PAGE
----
When launching a new G, operators usually focus their marketing messages on speed. When 4G was launched, images for formula 1 racing cars were commonplace on operators’ websites. Adverts showed people relaxing in the park watching their TV on their mobiles. The actors were always smiling. No network problems for these folks. Latency or jitter or any of the other normal 3G issues didn’t exist in this new superfast 4G world. Problem is that, for any new G coverage is always sporadic as the operators make the investment of rolling out the new network. There is always a time delay between reality of most customers’ experiences and the promises made by the operators in their advertising.
Is it going to be any different for 5G? I’d take a guess and say it could be worse. When 5G is launched, and handsets are available, peoples’ expectations of super-fast mobile broadband will be increased. Massive IoT will be commonplace and all connected devices will automatically sync up and interoperate. Advertising, by its very nature, has got to paint the best scenario. It’s what makes people buy stuff.
But with 5G operators could face a problem. We’ve already seen several operators claim world firsts with 5G, so I don’t expect too much modest advertising when operators do start to sell 5G services and handsets become available. But as can be seen from the diagram below, according to the GSMA, only 14% of global cellular connections will be 5G by 2025, with 4G accounting for 43%.
With 5G we’ll see hybrid 4G / 5G architectures and this means there’s going to be a lot of network handover from 5G to 4G. Operators need to ensure that when the handover does happen, the quality of the user experience doesn’t take a nose dive. Users typically don’t care too much about what network they’re using. They just want the service to work as promised. If they’ve bought a 5G handset and the network quality takes a fall because they’ve just happened to wander out of an area of 5G coverage, then guess who they’ll blame.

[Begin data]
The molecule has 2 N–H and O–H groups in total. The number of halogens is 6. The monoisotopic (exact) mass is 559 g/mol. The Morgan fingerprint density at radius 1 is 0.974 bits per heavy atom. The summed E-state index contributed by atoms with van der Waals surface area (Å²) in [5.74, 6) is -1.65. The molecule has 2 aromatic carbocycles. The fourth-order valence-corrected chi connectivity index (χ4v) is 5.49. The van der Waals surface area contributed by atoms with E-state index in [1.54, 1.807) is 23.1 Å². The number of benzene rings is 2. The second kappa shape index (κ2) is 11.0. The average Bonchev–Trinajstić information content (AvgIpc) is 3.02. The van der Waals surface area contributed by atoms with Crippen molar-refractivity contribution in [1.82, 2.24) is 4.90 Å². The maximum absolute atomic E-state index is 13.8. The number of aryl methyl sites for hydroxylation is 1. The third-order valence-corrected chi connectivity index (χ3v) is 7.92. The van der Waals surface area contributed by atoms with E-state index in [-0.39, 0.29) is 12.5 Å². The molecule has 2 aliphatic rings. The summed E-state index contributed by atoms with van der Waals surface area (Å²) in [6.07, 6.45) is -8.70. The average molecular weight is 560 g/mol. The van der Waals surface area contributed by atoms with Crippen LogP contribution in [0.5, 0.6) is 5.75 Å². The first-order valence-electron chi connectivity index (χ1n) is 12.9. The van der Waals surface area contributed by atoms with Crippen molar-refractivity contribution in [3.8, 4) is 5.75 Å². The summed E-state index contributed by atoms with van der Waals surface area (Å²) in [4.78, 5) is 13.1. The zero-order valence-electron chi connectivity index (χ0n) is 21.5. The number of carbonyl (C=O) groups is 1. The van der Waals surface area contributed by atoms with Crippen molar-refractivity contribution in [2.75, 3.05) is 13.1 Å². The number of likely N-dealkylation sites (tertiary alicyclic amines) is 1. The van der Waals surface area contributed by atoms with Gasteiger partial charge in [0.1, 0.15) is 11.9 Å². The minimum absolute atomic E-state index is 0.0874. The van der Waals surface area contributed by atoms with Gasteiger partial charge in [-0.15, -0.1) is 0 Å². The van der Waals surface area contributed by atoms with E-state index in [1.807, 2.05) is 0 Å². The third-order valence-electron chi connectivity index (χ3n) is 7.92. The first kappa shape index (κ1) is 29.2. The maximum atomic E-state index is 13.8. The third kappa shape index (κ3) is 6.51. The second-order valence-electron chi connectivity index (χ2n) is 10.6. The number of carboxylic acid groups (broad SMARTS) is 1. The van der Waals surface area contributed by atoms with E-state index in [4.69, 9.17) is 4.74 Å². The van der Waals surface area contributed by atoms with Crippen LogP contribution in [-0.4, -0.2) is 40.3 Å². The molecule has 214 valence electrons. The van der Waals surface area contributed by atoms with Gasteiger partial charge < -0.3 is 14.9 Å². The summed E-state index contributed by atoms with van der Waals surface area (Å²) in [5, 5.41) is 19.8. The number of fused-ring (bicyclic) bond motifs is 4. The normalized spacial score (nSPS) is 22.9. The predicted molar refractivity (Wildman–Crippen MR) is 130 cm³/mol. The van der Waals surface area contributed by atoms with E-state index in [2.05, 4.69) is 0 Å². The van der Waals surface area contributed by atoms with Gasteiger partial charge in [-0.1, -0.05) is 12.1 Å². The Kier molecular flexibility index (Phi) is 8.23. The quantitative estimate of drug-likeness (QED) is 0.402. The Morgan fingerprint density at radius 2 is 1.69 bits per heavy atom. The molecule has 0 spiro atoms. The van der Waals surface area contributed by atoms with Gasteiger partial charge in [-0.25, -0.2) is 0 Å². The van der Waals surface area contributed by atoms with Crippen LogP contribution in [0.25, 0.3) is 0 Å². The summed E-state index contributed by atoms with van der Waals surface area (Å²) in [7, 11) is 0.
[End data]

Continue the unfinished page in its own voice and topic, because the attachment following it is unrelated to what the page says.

Networks co-exist. Customers go from one to the other – usually without too much of a problem. But for 5G if the difference in promised network performance is 10 times faster than 4G, then people will notice. In getting ready for 5G and co-existence with 3G and 4G networks operators need to look at optimising existing networks. They need to ensure that the difference between 5G and 4G network experience is minimised. People will buy 5G phones, use high volume, high speed data apps and services and they’ll expect them to work when they go out of 5G coverage.
To try and deliver the best network experience, operators need to look beyond just investing in new 5G networks and optimising what they’ve already got, in order to squeeze every last megabit per second out of existing networks.
Download Openet’s latest white paper – Getting ready for 5G: Optimising Existing Networks to Meet 5G Expectations.